It appears a number of coyotes are camping out in Coquitlam's Maillardville neighbourhood.
The city is urging local residents and visitors to be aware of their surroundings after sightings of the animal around Laurentian Park, as recent as 8 a.m. this morning (July 27), and are reportedly being aggressive towards pets.
The park is just west of Montgomery Middle School (1900 Edgewood Ave.), where a handful of coyotes have also been spotted this month.
While they're naturally shy, coyotes are said to be more aggressive if exposed to unnatural food sources and become too familiar with human behaviour.
Coqutilam environment manager Caresse Selk explains it's important to keep the animals in a state of shyness "for the safety of people, pets and coyotes themselves."
She warns it's illegal to feed coyotes, or any other wildlife, and to call the BC Conservation Officer Service (BCCOS) if they continue to be aggressive towards people and pets, or causing property damage.
By the numbers
WildSafeBC's Wildlife Alert Reporting Program (WARP) confirms Coquitlam's alert today with five coyote sightings in the last three weeks in the Laurentian Park/Montgomery Middle area.
The data says it's not known what attracted them to the neighbourhood, but four of them were encountered before 10 a.m. on their respective days since July 7.
In Coquitlam alone, there have been 28 reports of coyotes roaming the city since Jan. 1, 2022.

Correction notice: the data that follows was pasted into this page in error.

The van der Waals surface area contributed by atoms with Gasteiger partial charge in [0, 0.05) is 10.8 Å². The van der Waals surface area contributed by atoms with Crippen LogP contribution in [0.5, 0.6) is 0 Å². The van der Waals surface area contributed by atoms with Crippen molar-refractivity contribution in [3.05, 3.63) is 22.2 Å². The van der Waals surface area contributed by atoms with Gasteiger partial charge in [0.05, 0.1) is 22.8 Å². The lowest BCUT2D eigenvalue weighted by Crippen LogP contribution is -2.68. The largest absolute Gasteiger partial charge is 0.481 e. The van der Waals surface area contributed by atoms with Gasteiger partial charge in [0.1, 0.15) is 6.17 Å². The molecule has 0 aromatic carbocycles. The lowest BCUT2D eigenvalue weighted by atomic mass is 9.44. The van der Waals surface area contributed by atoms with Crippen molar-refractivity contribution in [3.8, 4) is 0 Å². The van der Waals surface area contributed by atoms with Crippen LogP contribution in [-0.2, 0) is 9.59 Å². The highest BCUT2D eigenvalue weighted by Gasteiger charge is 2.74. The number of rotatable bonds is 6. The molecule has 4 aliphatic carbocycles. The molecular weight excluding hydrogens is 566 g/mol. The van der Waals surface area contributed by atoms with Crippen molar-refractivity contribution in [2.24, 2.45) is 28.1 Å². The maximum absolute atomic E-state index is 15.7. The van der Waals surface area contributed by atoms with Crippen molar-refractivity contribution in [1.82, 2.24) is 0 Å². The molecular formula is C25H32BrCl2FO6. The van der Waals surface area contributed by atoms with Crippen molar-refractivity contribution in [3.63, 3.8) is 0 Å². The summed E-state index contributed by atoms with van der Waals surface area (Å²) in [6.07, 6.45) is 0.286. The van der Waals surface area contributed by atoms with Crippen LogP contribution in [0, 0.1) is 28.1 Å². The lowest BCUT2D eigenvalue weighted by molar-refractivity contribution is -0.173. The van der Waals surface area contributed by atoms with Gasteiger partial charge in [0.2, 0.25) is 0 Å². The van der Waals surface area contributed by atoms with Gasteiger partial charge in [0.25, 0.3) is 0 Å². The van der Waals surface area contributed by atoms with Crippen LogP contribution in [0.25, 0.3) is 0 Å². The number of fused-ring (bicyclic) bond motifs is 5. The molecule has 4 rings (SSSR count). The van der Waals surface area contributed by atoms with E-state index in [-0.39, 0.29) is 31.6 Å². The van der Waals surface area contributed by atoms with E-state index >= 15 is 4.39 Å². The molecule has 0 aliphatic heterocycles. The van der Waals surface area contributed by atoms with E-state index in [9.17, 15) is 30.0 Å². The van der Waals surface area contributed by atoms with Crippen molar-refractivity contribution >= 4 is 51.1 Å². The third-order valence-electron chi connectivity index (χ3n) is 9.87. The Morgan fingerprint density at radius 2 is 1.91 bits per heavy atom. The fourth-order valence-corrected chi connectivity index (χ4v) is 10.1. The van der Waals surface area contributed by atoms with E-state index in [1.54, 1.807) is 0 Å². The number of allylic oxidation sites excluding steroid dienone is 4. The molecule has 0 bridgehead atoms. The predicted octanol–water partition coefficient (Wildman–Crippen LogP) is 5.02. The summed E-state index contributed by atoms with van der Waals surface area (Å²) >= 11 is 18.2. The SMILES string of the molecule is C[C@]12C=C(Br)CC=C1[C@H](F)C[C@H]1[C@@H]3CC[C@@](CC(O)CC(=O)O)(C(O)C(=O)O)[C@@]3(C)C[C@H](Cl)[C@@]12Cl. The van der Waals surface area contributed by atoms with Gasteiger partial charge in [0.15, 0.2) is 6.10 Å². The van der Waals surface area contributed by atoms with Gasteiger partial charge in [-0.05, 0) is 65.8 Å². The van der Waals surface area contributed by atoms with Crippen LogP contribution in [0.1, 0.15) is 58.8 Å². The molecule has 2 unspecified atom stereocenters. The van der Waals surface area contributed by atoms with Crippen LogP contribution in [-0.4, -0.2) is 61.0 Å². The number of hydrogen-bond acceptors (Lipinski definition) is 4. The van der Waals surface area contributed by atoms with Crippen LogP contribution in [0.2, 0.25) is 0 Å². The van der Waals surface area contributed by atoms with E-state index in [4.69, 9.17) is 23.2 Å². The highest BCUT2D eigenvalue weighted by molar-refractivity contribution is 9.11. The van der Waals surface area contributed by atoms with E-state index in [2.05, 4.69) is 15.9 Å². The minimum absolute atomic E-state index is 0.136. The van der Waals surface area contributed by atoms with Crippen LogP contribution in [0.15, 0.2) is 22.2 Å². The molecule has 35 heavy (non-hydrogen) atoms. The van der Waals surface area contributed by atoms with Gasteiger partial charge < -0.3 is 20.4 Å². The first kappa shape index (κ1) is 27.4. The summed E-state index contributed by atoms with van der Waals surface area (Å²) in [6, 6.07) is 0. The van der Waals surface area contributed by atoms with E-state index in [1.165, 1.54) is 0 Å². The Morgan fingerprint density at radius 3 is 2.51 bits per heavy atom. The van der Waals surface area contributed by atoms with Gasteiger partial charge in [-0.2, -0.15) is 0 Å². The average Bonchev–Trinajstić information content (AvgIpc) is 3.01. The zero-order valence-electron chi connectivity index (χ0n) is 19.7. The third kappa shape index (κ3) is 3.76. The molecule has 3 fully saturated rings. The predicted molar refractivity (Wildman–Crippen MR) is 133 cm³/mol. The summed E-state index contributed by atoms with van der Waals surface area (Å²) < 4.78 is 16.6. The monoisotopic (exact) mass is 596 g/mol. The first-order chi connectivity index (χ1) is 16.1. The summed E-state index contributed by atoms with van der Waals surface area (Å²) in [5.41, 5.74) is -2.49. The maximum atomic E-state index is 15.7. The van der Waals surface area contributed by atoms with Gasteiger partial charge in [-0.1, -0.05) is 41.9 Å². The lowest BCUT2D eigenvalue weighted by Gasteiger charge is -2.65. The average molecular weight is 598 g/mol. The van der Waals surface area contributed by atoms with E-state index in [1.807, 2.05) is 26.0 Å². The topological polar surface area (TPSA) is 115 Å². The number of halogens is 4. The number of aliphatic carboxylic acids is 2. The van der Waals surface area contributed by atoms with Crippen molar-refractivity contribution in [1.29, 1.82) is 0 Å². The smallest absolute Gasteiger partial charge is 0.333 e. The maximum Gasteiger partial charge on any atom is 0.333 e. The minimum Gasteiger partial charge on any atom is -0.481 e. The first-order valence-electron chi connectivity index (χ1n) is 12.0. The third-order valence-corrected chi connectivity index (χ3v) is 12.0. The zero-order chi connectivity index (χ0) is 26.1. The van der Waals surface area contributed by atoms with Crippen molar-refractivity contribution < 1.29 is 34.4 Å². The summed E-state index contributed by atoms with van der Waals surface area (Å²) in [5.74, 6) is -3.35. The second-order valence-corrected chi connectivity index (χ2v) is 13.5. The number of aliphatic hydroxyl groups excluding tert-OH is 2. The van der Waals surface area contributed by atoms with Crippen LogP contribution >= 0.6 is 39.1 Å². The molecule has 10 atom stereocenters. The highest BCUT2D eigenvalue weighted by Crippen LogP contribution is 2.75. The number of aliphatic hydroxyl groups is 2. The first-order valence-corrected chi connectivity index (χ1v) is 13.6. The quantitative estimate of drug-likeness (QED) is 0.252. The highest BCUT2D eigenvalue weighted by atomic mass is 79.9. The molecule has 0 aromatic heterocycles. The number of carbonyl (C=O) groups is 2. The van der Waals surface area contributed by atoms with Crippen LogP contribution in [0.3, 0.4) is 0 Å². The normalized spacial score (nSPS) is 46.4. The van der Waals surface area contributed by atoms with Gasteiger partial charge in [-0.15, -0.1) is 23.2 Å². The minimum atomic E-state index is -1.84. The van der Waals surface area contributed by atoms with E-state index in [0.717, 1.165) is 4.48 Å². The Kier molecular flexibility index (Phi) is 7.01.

Seven have been reported since the official start of summer (June 21) — all in the Maillardville area and one in the industrial sector south of Highway 1.
In total, 71 coyotes have been spotted across the Tri-Cities since the start of the year, per WildSafeBC, including a region-high 32 in Port Moody.
I've encountered a coyote. What do I do?
The City of Coquitlam has provided several tips on how to properly handle a coyote encounter, such as raising your arms above your head to make yourself look big, and to make loud noises.
As well, it's important to not turn your back towards them as this puts you in a vulnerable state.
Residents are also recommended to throw small rocks or objects near the animal to try and scare it off, and to pick up children and small pets off the ground as coyotes are known to prey on smaller animals.
Tips to protect pets include:
- Keep cats indoors
- Walk dogs on a short-leash
- Supervise your dog while off-leash in a designated off-leash area
- Walk dogs in high-pedestrian areas and avoid densely vegetated areas
- Feed pets indoors
Tips on removing food and other attractants from your home include:
- Freeze meat and strong smelling food scraps and only place in your Green Cart on the morning of collection day
- Store Garbage Carts, Green Carts and recycling bins in an area inaccessible to wildlife
- Place Carts and recycling at the curbside after 5:30 a.m. on collection day
- Suspend bird feeders and clean up fallen bird seed
- Practice responsible backyard composting
- Make areas in the yard less inviting for rodent habitat and coyote burrowing (maintain vegetation and seal off decks, sheds and porches)
- Avoid leaving small pets outside unsupervised and keep pet food inside
- Keep barbeques clean
You can also call the city (604-927-3500) to report wildlife attractants in your neighbourhood.